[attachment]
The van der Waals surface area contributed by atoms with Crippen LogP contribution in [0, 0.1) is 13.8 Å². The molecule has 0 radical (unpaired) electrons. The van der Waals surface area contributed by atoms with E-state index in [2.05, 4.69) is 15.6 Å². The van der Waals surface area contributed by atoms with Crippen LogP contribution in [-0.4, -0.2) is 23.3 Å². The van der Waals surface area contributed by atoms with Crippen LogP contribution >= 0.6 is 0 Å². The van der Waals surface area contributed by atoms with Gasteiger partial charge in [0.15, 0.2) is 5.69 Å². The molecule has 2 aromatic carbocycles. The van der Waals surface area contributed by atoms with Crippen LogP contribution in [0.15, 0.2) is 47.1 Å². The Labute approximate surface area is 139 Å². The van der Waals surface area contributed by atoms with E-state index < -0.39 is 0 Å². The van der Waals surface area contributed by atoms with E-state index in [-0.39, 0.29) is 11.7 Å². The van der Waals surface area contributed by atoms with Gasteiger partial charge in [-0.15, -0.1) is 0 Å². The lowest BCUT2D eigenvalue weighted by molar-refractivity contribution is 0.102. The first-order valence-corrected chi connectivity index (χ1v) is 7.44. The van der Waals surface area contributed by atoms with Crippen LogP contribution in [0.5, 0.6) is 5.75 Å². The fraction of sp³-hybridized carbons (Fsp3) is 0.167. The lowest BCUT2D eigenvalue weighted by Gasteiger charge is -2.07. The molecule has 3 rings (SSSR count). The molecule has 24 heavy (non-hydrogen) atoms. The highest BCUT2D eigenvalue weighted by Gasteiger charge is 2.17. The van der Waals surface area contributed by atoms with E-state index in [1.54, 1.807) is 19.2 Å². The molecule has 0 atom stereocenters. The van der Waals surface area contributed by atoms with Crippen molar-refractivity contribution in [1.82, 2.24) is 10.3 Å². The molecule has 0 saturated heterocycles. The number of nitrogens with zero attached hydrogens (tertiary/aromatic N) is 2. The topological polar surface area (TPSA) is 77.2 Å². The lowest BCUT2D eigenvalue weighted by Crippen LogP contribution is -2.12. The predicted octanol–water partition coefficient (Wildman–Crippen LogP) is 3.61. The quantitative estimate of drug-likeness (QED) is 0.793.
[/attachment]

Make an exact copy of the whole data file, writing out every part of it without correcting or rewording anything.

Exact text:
The van der Waals surface area contributed by atoms with Crippen LogP contribution in [0, 0.1) is 13.8 Å². The molecule has 0 radical (unpaired) electrons. The van der Waals surface area contributed by atoms with E-state index in [2.05, 4.69) is 15.6 Å². The van der Waals surface area contributed by atoms with Crippen LogP contribution in [-0.4, -0.2) is 23.3 Å². The van der Waals surface area contributed by atoms with Crippen LogP contribution >= 0.6 is 0 Å². The van der Waals surface area contributed by atoms with Gasteiger partial charge in [0.15, 0.2) is 5.69 Å². The molecule has 2 aromatic carbocycles. The van der Waals surface area contributed by atoms with Crippen LogP contribution in [0.15, 0.2) is 47.1 Å². The Labute approximate surface area is 139 Å². The van der Waals surface area contributed by atoms with E-state index < -0.39 is 0 Å². The van der Waals surface area contributed by atoms with E-state index in [-0.39, 0.29) is 11.7 Å². The van der Waals surface area contributed by atoms with Gasteiger partial charge in [-0.15, -0.1) is 0 Å². The lowest BCUT2D eigenvalue weighted by molar-refractivity contribution is 0.102. The first-order valence-corrected chi connectivity index (χ1v) is 7.44. The van der Waals surface area contributed by atoms with Crippen LogP contribution in [0.5, 0.6) is 5.75 Å². The fraction of sp³-hybridized carbons (Fsp3) is 0.167. The lowest BCUT2D eigenvalue weighted by Gasteiger charge is -2.07. The molecule has 3 rings (SSSR count). The molecule has 24 heavy (non-hydrogen) atoms. The highest BCUT2D eigenvalue weighted by Gasteiger charge is 2.17. The van der Waals surface area contributed by atoms with E-state index in [1.54, 1.807) is 19.2 Å². The molecule has 0 atom stereocenters. The van der Waals surface area contributed by atoms with Crippen molar-refractivity contribution in [1.82, 2.24) is 10.3 Å². The molecule has 0 saturated heterocycles. The number of nitrogens with zero attached hydrogens (tertiary/aromatic N) is 2. The topological polar surface area (TPSA) is 77.2 Å². The lowest BCUT2D eigenvalue weighted by Crippen LogP contribution is -2.12. The predicted octanol–water partition coefficient (Wildman–Crippen LogP) is 3.61. The quantitative estimate of drug-likeness (QED) is 0.793.